The pandemic has brought on an obvious shift to online banking as customers look for new ways to fulfill their everyday financial needs without visiting a physical branch. Almost every financial institution (FI), including giants such as the Bank of America and JPMorgan Chase, has witnessed incredible surges in digital banking, adding tens of millions of new online users during the last 12 months.
As online engagement rises, the need for digital-first banking solutions has become table stakes, as according to Chase, 54% of consumers agreed that they use digital banking tools more due to the pandemic than they did last year. As far as trends go, the idea that consumers will continue to bank online through 2021 and beyond is as sure a thing as saying “e-commerce will remain popular.”
Scotiabank was no different than other major banks in its need for engaging digital tools as its 21 million customers across the Americas began to head online to meet their banking needs last year. In order to respond to these new dynamics, FIs rushed to deliver tools that not only championed customer experience but also remained secure and accessible enough for anyone between the ages of 16 and 100+ to use. Building a platform for digitally native users is one thing—building online tools for those who have never owned a computer is a completely different task.
Sometimes, the best way to meet digital banking demand does not require starting from the bottom, but instead, looking inward and applying lessons from other divisions of the bank. In Scotiabank’s case, it meant taking tools from the risk management and mid-market sectors and applying new digital banking norms to them.
The result is an intriguing look at how one of the largest banks in North America managed to pivot a digital tool and deliver value to retail customers at a time when everyone else was focused on starting from scratch.
The power of cash flow prediction
At the start of 2021, Scotiabank unveiled a cash flow prediction tool nicknamed Sofia, which stands for Strategic Operating Framework for Insights and Analytics. The idea of Sofia is not one-of-a-kind, as many other banks and financial software companies have variations of tools that understand spending habits. What’s unique about Sofia is the power and utility its risk management lifecycle affords.
Originally built in late 2019 to speed up the review process for commercial bank accounts, Scotiabank’s analytics team quickly realized that due to the current financial climate, Sofia could also offer predictive insights for mid-market and retail banking clients.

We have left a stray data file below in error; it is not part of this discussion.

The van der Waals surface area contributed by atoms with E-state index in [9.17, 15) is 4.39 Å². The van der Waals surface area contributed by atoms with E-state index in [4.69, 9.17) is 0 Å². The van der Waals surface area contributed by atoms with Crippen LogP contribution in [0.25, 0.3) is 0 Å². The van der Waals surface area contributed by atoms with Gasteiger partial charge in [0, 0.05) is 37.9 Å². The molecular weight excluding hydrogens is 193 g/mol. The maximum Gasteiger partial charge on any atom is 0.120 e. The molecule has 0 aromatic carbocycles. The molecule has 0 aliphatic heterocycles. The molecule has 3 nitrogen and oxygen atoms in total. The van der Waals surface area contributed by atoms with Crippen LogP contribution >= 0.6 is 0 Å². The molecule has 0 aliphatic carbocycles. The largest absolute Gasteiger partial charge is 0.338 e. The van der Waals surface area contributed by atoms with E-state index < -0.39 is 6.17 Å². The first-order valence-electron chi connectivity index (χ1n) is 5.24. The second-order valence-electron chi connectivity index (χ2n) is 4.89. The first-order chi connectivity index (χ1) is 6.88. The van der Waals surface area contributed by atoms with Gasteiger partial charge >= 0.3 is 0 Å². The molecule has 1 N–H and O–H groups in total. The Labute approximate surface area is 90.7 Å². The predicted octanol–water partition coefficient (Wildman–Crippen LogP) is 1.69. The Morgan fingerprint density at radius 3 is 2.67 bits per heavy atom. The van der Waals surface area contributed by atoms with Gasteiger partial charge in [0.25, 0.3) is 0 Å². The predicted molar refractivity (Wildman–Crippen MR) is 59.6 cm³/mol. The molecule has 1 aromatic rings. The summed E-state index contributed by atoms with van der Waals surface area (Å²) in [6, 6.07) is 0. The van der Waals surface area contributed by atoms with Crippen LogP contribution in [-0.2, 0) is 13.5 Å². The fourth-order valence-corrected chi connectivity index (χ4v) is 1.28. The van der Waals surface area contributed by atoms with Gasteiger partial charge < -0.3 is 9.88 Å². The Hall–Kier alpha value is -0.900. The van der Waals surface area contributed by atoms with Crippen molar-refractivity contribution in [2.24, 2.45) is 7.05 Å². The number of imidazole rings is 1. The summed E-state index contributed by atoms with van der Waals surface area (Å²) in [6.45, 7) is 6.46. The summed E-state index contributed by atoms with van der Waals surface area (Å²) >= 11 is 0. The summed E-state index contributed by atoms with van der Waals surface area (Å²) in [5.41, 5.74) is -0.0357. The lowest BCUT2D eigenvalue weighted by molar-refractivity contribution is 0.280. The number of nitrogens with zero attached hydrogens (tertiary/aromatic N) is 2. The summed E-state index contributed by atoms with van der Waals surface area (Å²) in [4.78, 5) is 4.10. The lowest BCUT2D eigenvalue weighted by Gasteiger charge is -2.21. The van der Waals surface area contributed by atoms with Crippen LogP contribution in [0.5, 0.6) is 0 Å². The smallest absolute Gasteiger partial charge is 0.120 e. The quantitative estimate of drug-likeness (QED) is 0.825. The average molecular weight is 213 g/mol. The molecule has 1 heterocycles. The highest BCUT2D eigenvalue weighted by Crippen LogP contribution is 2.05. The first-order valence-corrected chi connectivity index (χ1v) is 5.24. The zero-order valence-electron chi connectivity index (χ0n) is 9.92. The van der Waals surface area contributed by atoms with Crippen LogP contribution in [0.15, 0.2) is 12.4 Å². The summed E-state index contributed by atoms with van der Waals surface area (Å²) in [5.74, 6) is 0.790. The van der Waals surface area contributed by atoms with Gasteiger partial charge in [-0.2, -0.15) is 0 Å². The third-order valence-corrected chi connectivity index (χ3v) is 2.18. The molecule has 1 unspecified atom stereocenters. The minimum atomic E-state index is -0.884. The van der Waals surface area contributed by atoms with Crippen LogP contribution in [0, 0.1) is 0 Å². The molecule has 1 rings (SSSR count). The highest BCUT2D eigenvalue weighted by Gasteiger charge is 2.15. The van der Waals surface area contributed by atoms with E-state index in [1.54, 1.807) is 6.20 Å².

“Sofia was born in that environment of wanting to get to ultimately a segment of one and provide value on an individualized basis.”Daniel Moore, chief risk officer, Scotiabank
“That pivot was really driven by the impact of the pandemic and the bank’s risk desires to properly segment our customers and better understand them,” explains Daniel Moore, chief risk officer for Scotiabank.
This is where things get interesting. Normally, when a major bank rolls out a digital tool that has the ability to positively impact a retail customer’s finances, it’s the brainchild of the bank’s digital team. There is a roadmap with customer experience at the center, and a stated goal to deliver value to every day users.
But the data gathered by Sofia made it possible to take the same observations that may benefit a mid-market business and apply those to a single user. That’s how someone like Moore—Scotiabank’s top risk management executive—ends up involved in retail banking initiatives.
Moore explains that Sofia’s original purpose helped limit possible defaults for businesses, and was essentially “an efficiency play so that we didn’t have to constantly retype financial statements into our systems.” Scotiabank advisors would then use that data to initiate purposeful conversations with customers early on in their journey.
Sofia took commercial banking data such as deposits and transactions and combined it with AI to understand how a business would fare over the next four weeks. That forecast would then be updated in real-time as a rolling average, offering advisors the ability to triage problems as they arose and handle any upcoming challenges. Prior to this, the bank relied on historical reporting from customers, which often led to outdated and mistimed conversations.